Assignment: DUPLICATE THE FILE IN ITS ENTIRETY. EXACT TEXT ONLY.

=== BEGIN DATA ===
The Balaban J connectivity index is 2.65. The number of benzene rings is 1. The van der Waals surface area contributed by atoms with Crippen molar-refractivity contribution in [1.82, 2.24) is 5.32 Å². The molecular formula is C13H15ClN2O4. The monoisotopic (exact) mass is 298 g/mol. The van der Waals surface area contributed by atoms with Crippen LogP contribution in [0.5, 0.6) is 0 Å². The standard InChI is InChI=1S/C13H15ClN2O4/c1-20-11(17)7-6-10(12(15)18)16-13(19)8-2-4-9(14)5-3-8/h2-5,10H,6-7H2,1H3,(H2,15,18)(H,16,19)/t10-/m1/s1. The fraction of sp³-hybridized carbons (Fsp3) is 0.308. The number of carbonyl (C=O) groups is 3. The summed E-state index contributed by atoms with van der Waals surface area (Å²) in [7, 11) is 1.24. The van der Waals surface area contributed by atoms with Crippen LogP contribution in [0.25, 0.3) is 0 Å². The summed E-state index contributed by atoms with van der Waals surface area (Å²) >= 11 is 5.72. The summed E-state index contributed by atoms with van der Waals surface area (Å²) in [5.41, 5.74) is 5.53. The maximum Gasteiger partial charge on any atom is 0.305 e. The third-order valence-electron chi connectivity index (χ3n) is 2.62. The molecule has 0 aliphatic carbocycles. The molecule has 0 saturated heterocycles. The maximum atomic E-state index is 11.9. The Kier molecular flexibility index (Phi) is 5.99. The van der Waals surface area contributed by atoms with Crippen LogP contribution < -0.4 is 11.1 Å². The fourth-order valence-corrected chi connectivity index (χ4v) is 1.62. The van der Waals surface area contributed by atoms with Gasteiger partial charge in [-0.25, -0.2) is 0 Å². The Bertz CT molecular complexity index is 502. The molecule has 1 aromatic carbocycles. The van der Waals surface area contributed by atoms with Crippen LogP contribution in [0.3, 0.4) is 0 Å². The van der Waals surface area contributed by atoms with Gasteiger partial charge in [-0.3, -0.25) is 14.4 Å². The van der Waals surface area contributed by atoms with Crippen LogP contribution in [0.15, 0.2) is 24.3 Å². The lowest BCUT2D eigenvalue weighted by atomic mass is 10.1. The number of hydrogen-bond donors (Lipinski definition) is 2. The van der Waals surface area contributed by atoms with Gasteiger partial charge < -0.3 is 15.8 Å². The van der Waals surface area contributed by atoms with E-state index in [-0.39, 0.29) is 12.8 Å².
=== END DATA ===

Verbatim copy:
The Balaban J connectivity index is 2.65. The number of benzene rings is 1. The van der Waals surface area contributed by atoms with Crippen molar-refractivity contribution in [1.82, 2.24) is 5.32 Å². The molecular formula is C13H15ClN2O4. The monoisotopic (exact) mass is 298 g/mol. The van der Waals surface area contributed by atoms with Crippen LogP contribution in [0.5, 0.6) is 0 Å². The standard InChI is InChI=1S/C13H15ClN2O4/c1-20-11(17)7-6-10(12(15)18)16-13(19)8-2-4-9(14)5-3-8/h2-5,10H,6-7H2,1H3,(H2,15,18)(H,16,19)/t10-/m1/s1. The fraction of sp³-hybridized carbons (Fsp3) is 0.308. The number of carbonyl (C=O) groups is 3. The summed E-state index contributed by atoms with van der Waals surface area (Å²) in [7, 11) is 1.24. The van der Waals surface area contributed by atoms with Crippen LogP contribution in [0.25, 0.3) is 0 Å². The summed E-state index contributed by atoms with van der Waals surface area (Å²) >= 11 is 5.72. The summed E-state index contributed by atoms with van der Waals surface area (Å²) in [5.41, 5.74) is 5.53. The maximum Gasteiger partial charge on any atom is 0.305 e. The third-order valence-electron chi connectivity index (χ3n) is 2.62. The molecule has 0 aliphatic carbocycles. The molecule has 0 saturated heterocycles. The maximum atomic E-state index is 11.9. The Kier molecular flexibility index (Phi) is 5.99. The van der Waals surface area contributed by atoms with Crippen LogP contribution < -0.4 is 11.1 Å². The fourth-order valence-corrected chi connectivity index (χ4v) is 1.62. The van der Waals surface area contributed by atoms with Gasteiger partial charge in [-0.25, -0.2) is 0 Å². The Bertz CT molecular complexity index is 502. The molecule has 1 aromatic carbocycles. The van der Waals surface area contributed by atoms with Crippen LogP contribution in [0.3, 0.4) is 0 Å². The van der Waals surface area contributed by atoms with Gasteiger partial charge in [-0.3, -0.25) is 14.4 Å². The van der Waals surface area contributed by atoms with Crippen LogP contribution in [0.15, 0.2) is 24.3 Å². The lowest BCUT2D eigenvalue weighted by atomic mass is 10.1. The number of hydrogen-bond donors (Lipinski definition) is 2. The van der Waals surface area contributed by atoms with Gasteiger partial charge < -0.3 is 15.8 Å². The van der Waals surface area contributed by atoms with E-state index in [-0.39, 0.29) is 12.8 Å².